Orlando Sentinel, February 24, 2006

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His aim is true, and his sound is jazzy


Jim Abbott

Elvis Costello just can't be pinned down.

After mingling blues and atmospheric country on The Delivery Man, Costello has morphed into a Frank Sinatra, of sorts, on the new My Flame Burns Blue (in stores Tuesday).

The album was recorded live with a 52-piece jazz orchestra in the summer of 2004 at the North Sea Jazz Festival, and it comes with a bonus disc of excerpts from Costello's Il Sogno ballet suite.

When I Was Cruel, this isn't. Fortunately, the exuberant presence of the Metropole Orkest ensures that Costello's jazz foray isn't as relentlessly subdued as the piano ballads of North. At different moments, Costello's blue flame ranges from fiery hot to warm and lovely.

It's a testament to Costello's ambition that the album opens with an adaptation of a Charles Mingus number, "Hora Decubitus," which is embellished by Costello's lyrics. He also adds words to the Billy Strayhorn-penned title track, which takes some audacity indeed.

The results, however, are impressive enough to justify the risk. "Hora Decubitus" bounds between intensely rhythmic interludes and swaggering, big-band explosions with majestic style. Strayhorn's song is a moodier ballad that evolves from its lonely saxophone introduction into Costello's weary last-call singing.

Sandwiched among the reverent reinventions is the occasional dash of rock 'n' roll nostalgia (Dave Bartholomew's jump-jive "That's How You Got Killed Before") and a few twists on Costello hits.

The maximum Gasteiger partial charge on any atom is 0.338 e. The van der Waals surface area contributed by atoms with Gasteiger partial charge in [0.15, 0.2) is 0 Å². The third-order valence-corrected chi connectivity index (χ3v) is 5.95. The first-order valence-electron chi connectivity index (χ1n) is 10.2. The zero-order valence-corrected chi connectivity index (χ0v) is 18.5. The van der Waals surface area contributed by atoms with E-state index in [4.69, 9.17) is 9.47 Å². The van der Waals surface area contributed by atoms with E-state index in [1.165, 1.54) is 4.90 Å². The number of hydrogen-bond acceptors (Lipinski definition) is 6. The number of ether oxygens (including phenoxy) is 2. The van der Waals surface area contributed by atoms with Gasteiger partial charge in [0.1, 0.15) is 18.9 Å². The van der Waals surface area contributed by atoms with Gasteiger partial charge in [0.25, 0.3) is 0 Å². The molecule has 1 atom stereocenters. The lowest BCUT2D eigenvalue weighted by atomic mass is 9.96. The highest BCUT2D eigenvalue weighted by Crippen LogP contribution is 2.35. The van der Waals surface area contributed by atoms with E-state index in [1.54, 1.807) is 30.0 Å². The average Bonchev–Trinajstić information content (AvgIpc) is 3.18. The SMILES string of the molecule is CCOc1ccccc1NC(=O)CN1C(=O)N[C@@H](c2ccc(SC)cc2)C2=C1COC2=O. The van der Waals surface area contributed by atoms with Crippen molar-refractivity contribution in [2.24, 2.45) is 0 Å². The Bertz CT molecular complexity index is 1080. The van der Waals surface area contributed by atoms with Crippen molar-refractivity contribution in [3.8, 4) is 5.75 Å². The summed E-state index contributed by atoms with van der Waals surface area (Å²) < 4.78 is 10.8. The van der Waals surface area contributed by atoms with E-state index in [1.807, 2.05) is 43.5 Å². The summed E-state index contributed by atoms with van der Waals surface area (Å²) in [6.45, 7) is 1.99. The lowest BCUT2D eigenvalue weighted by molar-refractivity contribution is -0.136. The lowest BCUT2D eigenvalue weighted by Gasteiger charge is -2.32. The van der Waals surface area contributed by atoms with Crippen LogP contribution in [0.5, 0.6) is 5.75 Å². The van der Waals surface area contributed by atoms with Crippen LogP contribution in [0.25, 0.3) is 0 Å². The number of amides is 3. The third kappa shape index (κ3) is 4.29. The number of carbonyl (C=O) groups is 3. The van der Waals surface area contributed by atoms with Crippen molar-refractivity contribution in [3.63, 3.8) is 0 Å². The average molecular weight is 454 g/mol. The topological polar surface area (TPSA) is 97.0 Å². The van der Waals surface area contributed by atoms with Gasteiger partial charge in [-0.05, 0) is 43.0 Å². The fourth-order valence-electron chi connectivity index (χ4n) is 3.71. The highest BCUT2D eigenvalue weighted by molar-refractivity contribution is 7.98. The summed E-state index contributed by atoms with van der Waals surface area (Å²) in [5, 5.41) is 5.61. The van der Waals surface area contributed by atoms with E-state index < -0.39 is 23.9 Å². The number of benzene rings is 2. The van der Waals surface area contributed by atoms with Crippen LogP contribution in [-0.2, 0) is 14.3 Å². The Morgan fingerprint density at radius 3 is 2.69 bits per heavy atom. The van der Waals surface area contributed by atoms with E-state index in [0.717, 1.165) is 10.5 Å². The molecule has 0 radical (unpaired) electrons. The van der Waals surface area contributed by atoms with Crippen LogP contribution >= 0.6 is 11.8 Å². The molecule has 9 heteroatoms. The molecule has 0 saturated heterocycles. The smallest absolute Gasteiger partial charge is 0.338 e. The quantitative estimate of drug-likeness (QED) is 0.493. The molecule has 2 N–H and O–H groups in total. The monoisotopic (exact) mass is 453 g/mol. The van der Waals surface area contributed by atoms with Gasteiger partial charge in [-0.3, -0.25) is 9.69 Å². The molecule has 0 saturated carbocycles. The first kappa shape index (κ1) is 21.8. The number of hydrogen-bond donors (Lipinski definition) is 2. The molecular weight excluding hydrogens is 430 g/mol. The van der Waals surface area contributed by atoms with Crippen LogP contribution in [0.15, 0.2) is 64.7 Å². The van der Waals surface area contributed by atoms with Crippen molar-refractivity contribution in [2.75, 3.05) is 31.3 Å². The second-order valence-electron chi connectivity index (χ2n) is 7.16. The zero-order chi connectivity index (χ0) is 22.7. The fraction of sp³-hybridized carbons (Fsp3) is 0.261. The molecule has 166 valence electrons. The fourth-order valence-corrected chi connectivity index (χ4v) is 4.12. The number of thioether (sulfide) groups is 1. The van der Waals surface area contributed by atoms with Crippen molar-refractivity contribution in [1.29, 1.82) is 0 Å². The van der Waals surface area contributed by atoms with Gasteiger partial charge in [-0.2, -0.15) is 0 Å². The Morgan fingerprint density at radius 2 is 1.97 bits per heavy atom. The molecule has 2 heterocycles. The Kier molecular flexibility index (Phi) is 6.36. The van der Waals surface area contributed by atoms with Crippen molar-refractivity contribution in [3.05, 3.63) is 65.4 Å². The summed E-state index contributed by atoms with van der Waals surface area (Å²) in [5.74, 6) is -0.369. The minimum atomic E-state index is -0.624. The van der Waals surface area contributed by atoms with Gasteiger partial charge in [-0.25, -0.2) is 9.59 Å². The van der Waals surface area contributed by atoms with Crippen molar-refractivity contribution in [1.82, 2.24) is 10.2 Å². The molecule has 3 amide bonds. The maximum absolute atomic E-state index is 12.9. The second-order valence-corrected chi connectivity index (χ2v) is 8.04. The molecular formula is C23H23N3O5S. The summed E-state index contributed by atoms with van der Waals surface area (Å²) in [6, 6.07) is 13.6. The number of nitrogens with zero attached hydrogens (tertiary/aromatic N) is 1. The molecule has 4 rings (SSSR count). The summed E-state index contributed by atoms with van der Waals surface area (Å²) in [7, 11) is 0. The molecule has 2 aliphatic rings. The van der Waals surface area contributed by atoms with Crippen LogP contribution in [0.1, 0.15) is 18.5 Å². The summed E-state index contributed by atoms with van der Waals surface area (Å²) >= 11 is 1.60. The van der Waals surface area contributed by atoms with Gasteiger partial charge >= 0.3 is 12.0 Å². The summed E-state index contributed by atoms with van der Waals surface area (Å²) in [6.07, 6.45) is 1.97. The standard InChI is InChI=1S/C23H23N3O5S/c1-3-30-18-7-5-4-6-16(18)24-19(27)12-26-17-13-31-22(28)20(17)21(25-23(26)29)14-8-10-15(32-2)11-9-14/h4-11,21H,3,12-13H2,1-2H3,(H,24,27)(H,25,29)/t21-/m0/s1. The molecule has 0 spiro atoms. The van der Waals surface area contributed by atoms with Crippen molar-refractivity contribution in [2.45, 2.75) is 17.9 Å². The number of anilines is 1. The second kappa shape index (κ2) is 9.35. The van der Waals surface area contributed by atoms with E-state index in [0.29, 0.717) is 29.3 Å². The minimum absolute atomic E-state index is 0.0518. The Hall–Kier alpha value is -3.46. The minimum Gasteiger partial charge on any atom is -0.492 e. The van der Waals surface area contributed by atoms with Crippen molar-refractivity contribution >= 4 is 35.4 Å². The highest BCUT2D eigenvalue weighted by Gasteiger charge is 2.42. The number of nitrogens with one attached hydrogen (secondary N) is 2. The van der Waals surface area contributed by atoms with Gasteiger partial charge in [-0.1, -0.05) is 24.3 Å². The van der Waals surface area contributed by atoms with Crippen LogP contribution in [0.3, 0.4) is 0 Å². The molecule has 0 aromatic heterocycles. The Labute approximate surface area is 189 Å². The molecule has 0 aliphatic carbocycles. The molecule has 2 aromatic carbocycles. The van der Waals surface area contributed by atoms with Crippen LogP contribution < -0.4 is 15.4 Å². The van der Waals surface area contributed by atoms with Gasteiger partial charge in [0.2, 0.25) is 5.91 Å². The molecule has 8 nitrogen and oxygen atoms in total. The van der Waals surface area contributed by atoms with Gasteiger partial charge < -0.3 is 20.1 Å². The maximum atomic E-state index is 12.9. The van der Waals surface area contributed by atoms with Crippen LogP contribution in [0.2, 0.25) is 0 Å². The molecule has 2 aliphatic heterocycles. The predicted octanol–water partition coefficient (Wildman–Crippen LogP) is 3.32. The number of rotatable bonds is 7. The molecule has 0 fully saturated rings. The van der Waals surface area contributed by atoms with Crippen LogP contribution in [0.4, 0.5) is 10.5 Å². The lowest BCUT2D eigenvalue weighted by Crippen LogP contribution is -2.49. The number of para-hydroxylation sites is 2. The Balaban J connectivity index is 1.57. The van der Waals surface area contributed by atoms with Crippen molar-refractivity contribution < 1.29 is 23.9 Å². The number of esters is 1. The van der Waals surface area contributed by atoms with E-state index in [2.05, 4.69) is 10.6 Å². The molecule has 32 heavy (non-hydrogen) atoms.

On "Watching the Detectives," for instance, the hard syncopated beat of the original is sacrificed in favor of a splashy arrangement that sounds more like a lost Nelson Riddle track or the theme for an MGM musical.

It's followed by the closing "God Give Me Strength," a bittersweet ballad leavened by the distinctive melodic touch of Burt Bacharach.

Costello, who also has finished work on a new album with New Orleans icon Allen Toussaint, seems to thrive on such collaborations. That's the case on My Flame Burns Blue, anyway.

It won't make you want to toss My Aim Is True, but if a guy has to grow older, this is a graceful way to do it.

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Orlando Sentinel, February 24, 2006


Jim Abbott reviews My Flame Burns Blue.


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